Abstract

Background Global deaths from measles have decreased notably in past decades, due to both increases in immunization rates and decreases in measles case fatality ratios (CFRs). While some aspects of the reduction in measles mortality can be monitored through increases in immunization coverage, estimating the level of measles deaths (in absolute terms) is problematic, particularly since incidence-based methods of estimation rely on accurate measures of measles CFRs. These ratios vary widely by geographic and epidemiologic context and even within the same community from year-to-year.

Methods To understand better the variations in CFRs, we reviewed community-based studies published between 1980 and 2008 reporting age-specific measles CFRs.

Results The results of the search consistently document that measles CFRs are highest in unvaccinated children under age 5 years; in outbreaks; the lowest CFRs occur in vaccinated children regardless of setting. The broad range of case and death definitions, study populations and geography highlight the complexities in extrapolating results for global public health planning.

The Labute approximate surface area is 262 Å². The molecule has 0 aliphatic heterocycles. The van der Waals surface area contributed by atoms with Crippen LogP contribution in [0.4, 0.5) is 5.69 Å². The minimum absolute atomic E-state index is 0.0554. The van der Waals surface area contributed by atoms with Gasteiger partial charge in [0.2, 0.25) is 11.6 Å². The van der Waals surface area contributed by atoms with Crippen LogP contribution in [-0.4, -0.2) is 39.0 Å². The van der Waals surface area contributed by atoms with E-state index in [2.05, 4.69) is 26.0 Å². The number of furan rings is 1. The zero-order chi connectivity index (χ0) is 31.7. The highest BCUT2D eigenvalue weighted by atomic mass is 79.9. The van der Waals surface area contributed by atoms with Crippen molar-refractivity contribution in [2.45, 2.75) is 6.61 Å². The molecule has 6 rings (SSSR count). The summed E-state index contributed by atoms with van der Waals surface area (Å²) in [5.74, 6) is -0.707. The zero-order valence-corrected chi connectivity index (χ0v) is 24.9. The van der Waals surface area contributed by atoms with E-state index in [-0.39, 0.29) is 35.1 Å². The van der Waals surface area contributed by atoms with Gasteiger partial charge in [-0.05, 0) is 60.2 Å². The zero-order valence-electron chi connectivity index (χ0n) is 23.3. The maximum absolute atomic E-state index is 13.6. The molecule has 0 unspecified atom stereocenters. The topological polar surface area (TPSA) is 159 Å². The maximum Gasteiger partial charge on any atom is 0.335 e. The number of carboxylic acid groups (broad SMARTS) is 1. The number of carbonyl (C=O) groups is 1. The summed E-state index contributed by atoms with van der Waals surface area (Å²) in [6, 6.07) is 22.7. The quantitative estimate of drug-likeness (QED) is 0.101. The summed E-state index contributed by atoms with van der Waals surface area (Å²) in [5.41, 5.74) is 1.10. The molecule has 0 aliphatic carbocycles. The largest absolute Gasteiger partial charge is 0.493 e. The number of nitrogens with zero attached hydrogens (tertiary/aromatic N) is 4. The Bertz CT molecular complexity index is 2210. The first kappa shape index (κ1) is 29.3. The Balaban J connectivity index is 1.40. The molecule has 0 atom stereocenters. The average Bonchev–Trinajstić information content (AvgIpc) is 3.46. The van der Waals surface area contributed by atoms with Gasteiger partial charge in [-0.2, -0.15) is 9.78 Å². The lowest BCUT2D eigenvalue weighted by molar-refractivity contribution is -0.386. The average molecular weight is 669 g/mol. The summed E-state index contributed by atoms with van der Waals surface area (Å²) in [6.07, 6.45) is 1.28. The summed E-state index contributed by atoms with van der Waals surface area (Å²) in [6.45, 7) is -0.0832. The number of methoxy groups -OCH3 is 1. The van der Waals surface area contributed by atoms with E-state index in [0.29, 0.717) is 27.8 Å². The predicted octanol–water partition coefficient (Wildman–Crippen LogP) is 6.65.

Conclusions Values for measles CFRs remain imprecise, resulting in continued uncertainty about the actual toll measles exacts.

Introduction

Although global deaths from measles have decreased markedly in past decades, largely as a result of intensive vaccination efforts,1 estimating the magnitude of measles deaths is problematic. Measles case fatality ratios (CFR) vary widely by geographic and epidemiologic context and within the same community from year-to-year. Current estimates of CFRs used by the World Health Organization (WHO) in low-income countries range between 0.05% and 6%.1,2 In complex emergencies or isolated areas where there is either low natural immunity or low vaccination coverage, the CFR is often between 10% and 30%.3 Little research has explored the epidemiologic data to support these estimates and few comprehensive studies are reported in the published literature.

As part of the WHO response to the need for more in-depth information, we reviewed published community studies conducted between 1980 and 2008 reporting age-specific measles CFRs. This effort adds to those of others who have examined the global burden of measles,1,2,4 but specifically addresses measles-specific mortality. Our goal was to review the available data from community studies on estimates of measles case fatality. We also identified information gaps and recommend what studies would help improve our understanding of the burden of measles and the impact of control measures.